According to the L.A. Times, blacks are 16.3% of State Dept. employees:

    http://articles.latimes.com/2010/mar/16/nation/la-na-black-diplomats17-2010mar17

    According to Allgov.com, blacks make up 26.4% of postal clerks. But it is true that they are way underrepresented in the sciences.

    As for Ries’ experiment, what was true for him might, or might not, be true for others. This is hardly a scientific study.

  13. Restructure! Says:

    Please read the links at the bottom as well. Those include actual studies.

  14. jewamongyou Says:

    I am aware of the studies about “black names” but I’ll read the others and get back to you.

    I have my own (different) experiences with black employees:
    The good ones can command top dollar; businesses will pounce on the opportunity to get a good black employee because it protects them from accusations that they don’t hire enough minorities and it gives them good PR. Since the exceptional black employees are skimmed off by those with deep pockets, less affluent businesses simply cannot afford to employ them. So they are left with inferior ones. In time, this has a negative effect on the reputation of blacks overall – and it all starts with affirmative action.

  15. kasia yechimowicz Says:

    I always hire based upon education and other merit and have found that it always seems to be Europeans or South East Asians that are hired. I have also found that lately the groups most likely to cry foul of discrimination in hiring practices are of Indian or Arab Empire origin, despite clear lack of merit.

  16. Anti-Status Quo Voice Says:

    jewamongyou Says:
    January 4, 2011 at 1:37 pm So they are left with inferior ones. In time, this has a negative effect on the reputation of blacks overall – and it all starts with affirmative action.

    ………….

    Golly Day, You are so racist!

    What fxcking right do you have calling anybody “inferior” —-especially coming a Jew! I could just see you now somewhere on the African continent lording over the “mud people” in a pith helmet and riding crop!

    No wonder our respective communities are so alienated from one another…There is no such thing a Black – Jewish alliance based on common struggle!

    You are so patronizing and contemptuous!

  17. Anti-Status Quo Voice Says:

    Even if our biases are only implicit and not consciously held, the systems we build can still contain bias.

    The article, while brief and a little over-simplified in its conclusion, asks the reader to re-think critically our notions of the Merit principle / ideology.
    …………………..

    thewhatifgirl Says:
    March 16, 2010 at 7:17 pm

    This makes me wonder how the tradition of job interviews started… I wonder if it WAS just a way to keep people of color out of the pool (especially since many people of color have historically used or had “white-sounding” names.

    …………….

    A critical point you’ve made! Few people, especially Whites, bother to reflect about the “how” part of your question or specifically what racial group originally set and continues to dominate the “standards” of cultural behaviour and performance of the “traditional” interview.

    The “natural” outcome is that men and/or women of colour are kept out through a seemingly democratic process.

  18. Anti-Status Quo Voice Says:

    kasia yechimowicz Says:
    January 30, 2011 at 10:28 pm
    found that it always seems to be Europeans or South East Asians that are hired.

    ………………….

    This curious statement that should immediately call your organization’s recruitment – interview practices into some question for bias and White privilege. Not “racism” but Privilege. Are you sure that the recruitment/interview practices aren’t inherently structured to simply privilege and favour Euro-Canadian values / perspectives / cultural practices; or that it’s the more assimilated South East Asians who perhaps have a excellent command of English – Anglo-Canadian cultural performance behaviours that render them “acceptable” bodies, so they easily fit into the organizational standards/norms you’re seeking?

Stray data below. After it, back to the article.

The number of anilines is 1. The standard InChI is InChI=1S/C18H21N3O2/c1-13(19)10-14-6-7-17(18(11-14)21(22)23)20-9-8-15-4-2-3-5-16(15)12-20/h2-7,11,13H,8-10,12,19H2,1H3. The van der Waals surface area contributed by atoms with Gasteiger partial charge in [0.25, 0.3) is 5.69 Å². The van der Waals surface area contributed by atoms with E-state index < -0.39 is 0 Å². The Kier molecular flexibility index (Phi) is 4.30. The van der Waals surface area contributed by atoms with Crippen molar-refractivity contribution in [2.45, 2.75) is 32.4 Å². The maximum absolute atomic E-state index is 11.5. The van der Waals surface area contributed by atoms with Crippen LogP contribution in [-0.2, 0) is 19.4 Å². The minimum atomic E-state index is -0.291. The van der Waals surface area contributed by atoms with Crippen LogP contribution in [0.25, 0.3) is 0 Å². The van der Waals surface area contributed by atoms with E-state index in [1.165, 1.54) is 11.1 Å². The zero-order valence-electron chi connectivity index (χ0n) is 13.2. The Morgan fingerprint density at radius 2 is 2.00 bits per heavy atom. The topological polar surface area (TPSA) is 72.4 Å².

Are you sure that the application and merit criteria you are using in your recruitment process isn’t filtering applicants through White Eurocentric lenses of “excellence” and just plain old-fashioned White preference?

    I question if your personnel recruiters – interviewers aren’t also ignoring/downplaying the weaknesses and deficiencies in White applicants, but perhaps glaringly recognize them in Applicants of Colour, whereon they could never ever meet the lofty standards you’ve set or unconsciously lift the bar of criteria – performance expectations.

    Who developed the hiring criteria/procedures? Was the plan designed as a group effort?

    kasia yechimowicz Says:

    I have also found that lately the groups most likely to cry foul of discrimination in hiring practices are of Indian or Arab Empire origin, despite clear lack of merit.
    ………………..

    I’m sure you are a hiring officer with good intentions and some integrity, but nonetheless this comment comes across as smug and complacent.

    There is a “so what/ “who cares” / does it really matter” discourse pervading the comment. Rather than dismissing this issue, perhaps it calls for some inquiry into your company’s practices.

    If complaints and grumblings have indeed occurred in your personnel dept, maybe there is some validity to these “Indian – Arab Empire” complaints.

    Were these applicants crying “foul” and “discrimination” also newcomers? Were there some ESL issues or did these Indian and Arab applicants lack White/European performativity standards where they just didn’t/can’t measure up to invisible White benchmarks you have set for them so that they don’t emerge as “winners” in the game?

    I think your company needs to conduct a Whiteness inventory check. Being a White member of an oppressed gender group that was historically marginalized and/or excluded in the labour market dominated by White males, I would hope you’d be more conscious in seeing some interlocking issues of race and ethnicity operating here.

  19. Anti-Status Quo Voice Says:

    @kasia yechimowicz

    Please also read post :
    The Hidden Job Market – Whiteness Has Its Privileges
    September 16, 2010 — Guest Contributor

  20. Discrimination against job applicants with non-white names continues. « Restructure! Says:

    […] Masking the gender and race of job applicants increases diversity in hiring. by Restructure! […]